Completed in 1838 the Soirées italiennes, S411 are free piano arrangements known as six amusements based on motifs from a collection of songs by Saverio Mercadante, an admired Neapolitan composer, principally of operas. It seems that Liszt dedicated the score to the Archduchess Elisabeth of Austria. The set of six Soirées italiennes are genuinely elegant, attractive and undemanding piano pieces that in the hands of Gianluca Luisi amuse and delight. They vary splendidly from the relaxed elegance of La primavera (track 1) to the action-packed entertainment of the dance-infused Galop (track 2) to the brash arrogance of the drinking song Il brindisi (track 5). It’s a shame that Mercadante the composer of the original themes is not acknowledged in the titles to this release.

Liszt first heard Paganini perform in 1832 at a Paris recital. This event was to inspire the young Liszt to embark on a career as a touring virtuoso. It was in 1838 that Liszt prepared the Études d’exécution transcendante d’après Paganini, S140 a set of six challenging studies based on themes from Paganini’s 24 Caprices for solo violin and other works. In 1840 the set was published and later revised and republished in 1851. Of the three Études on this disc the best known by far is the sixth based on Paganini’s famous and oft-transcribed Caprice No. 24 in A minor. I like the way Luisi traverses the complex and virtuosic demands of the moody Étude No.1. A study in arpeggios the Étude No.4 is akin to a perpetuum mobile and the celebrated Étude No.6 is a delightful yet serious display piece with that killer melody.

From 1824 the Impromptu brillant sur des thèmes de Rossini et Spontini, S150 is an early work from the year of Liszt’s Paris debut and bears a dedication to Countess Eugénie de Noirberne. The score includes themes from Rossini’s operas La donna del lago and Armida, and Gaspare Spontini’s opera Olimpie and Fernand Cortez. A marvellous piece, the Impromptu is high on melody and broad in entertainment value. Possibly the themes are a touch lacking in variety which is probably the reason the score is not played more often in piano recitals.

Liszt knew the Parisian-based Gioachino Rossini and prepared several fantasias on themes from his operas. Dating from around 1824 Liszt’s Sept variations sur un thème de Rossini, S149 uses themes from Rossini’s opera Ermione. Liszt’s score is dedicated to Madame Panckoucke who was well connected and from an eminent publishing family. Luisi is fresh and exhilarating in the agreeable and dazzling virtuosic Sept variations.

Splendidly performed and recorded in Vienna this volume in the continuing series shows no sign of flagging. Luisi is an excellent choice in these undemanding early Romantic piano arrangements so radiant with Italian sunshine.



Bösendorfer, October 2009

It must have been a constant battle for Franz Liszt to titillate his audiences with works of ever increasing technical bravura, often resorting to paraphrases to maintain the unending flow. He turned to Mercadante to provide the themes for the six sections that form the Soirees italiennes, the attractive melodies mixing lyric passages with moments of hair-raising difficulty. Il galop and Il brindisi stand beside the charm of Il pastore Svizzero (The Swiss shepherd), and a brilliant Bolero brings it to a conclusion. It was seeing the great violin virtuoso, Paganini, that drove the seventeen year old Liszt to seek the same level of perfection in his piano playing. As a tribute he wrote his Etudes d’execution transcendante d’apres Paganini as a set of six studies that were published in 1840, but enlarged and somewhat simplified for the version we normally hear and published in 1851.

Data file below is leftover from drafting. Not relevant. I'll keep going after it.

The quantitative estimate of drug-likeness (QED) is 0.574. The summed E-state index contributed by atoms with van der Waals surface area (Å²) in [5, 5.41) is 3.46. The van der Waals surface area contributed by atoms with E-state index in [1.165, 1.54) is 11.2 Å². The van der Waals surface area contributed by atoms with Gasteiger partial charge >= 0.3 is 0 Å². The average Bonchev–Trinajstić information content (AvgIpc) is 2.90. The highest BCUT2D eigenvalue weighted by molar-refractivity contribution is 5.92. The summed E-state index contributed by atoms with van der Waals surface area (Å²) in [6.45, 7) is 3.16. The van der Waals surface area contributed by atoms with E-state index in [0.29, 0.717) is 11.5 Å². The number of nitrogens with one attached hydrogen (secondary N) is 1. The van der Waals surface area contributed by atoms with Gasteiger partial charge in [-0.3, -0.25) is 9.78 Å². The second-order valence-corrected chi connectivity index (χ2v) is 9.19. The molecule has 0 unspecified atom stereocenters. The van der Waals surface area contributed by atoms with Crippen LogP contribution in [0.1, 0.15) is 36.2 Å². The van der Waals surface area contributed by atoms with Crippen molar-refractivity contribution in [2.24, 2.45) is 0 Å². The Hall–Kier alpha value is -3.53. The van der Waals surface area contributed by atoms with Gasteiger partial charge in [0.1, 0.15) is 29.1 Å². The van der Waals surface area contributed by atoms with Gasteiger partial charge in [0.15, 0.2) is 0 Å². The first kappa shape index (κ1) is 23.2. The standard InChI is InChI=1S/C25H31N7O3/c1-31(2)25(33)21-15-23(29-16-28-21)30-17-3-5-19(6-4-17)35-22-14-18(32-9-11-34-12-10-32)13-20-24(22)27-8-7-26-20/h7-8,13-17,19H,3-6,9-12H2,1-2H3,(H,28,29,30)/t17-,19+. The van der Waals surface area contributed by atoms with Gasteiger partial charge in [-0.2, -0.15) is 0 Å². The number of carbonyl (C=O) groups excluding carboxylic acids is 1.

The disc is played, appropriately, by an Italian pianist, Gianluca Luisi, who gives very literal readings that show an affinity with Liszt in brilliant mode, but is at his best in those passages that thrive on affection. Playing a superb Bosendorfer piano, the recorded sound has the required weight and impact.



David Denton
David's Review Corner, September 2009

It must have been a constant battle for Franz Liszt to titillate his audiences with works of ever increasing technical bravura, often resorting to paraphrases to maintain the unending flow. He turned to Mercadante to provide the themes for the six sections that form the Soirees italiennes, the attractive melodies mixing lyric passages with moments of hair-raising difficulty. Il galop and Il brindisi stand beside the charm of Il pastore Svizzero (The Swiss shepherd), and a brilliant Bolero brings it to a conclusion. It was seeing the great violin virtuoso, Paganini, that drove the seventeen year old Liszt to seek the same level of perfection in his piano playing. As a tribute he wrote his Etudes d’execution transcendante d’apres Paganini as a set of six studies that were published in 1840, but enlarged and somewhat simplified for the version we normally hear and published in 1851. This disc includes three of those that were changed in the enlarged score, the Sixth being the study on Paganini’s famous Capriccio No. 24. He was only thirteen when he completed the Impromptu brillant sur des themes de Rossini et Spontini,  the themes coming from two operas by each composer that are unknown today. He must have been a brilliant prodigy to play such a score. The release ends with Sept variations sur un theme de Rossini composed the same year and using music from the opera, Ermione. The disc is played, appropriately, by an Italian pianist, Gianluca Luisi, who gives very literal readings that show an affinity with Liszt in brilliant mode, but is at his best in those passages that thrive on affection. Playing a superb Bosendorfer piano, the recorded sound has the required weight and impact.






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4:51:23 AM, 22 December 2014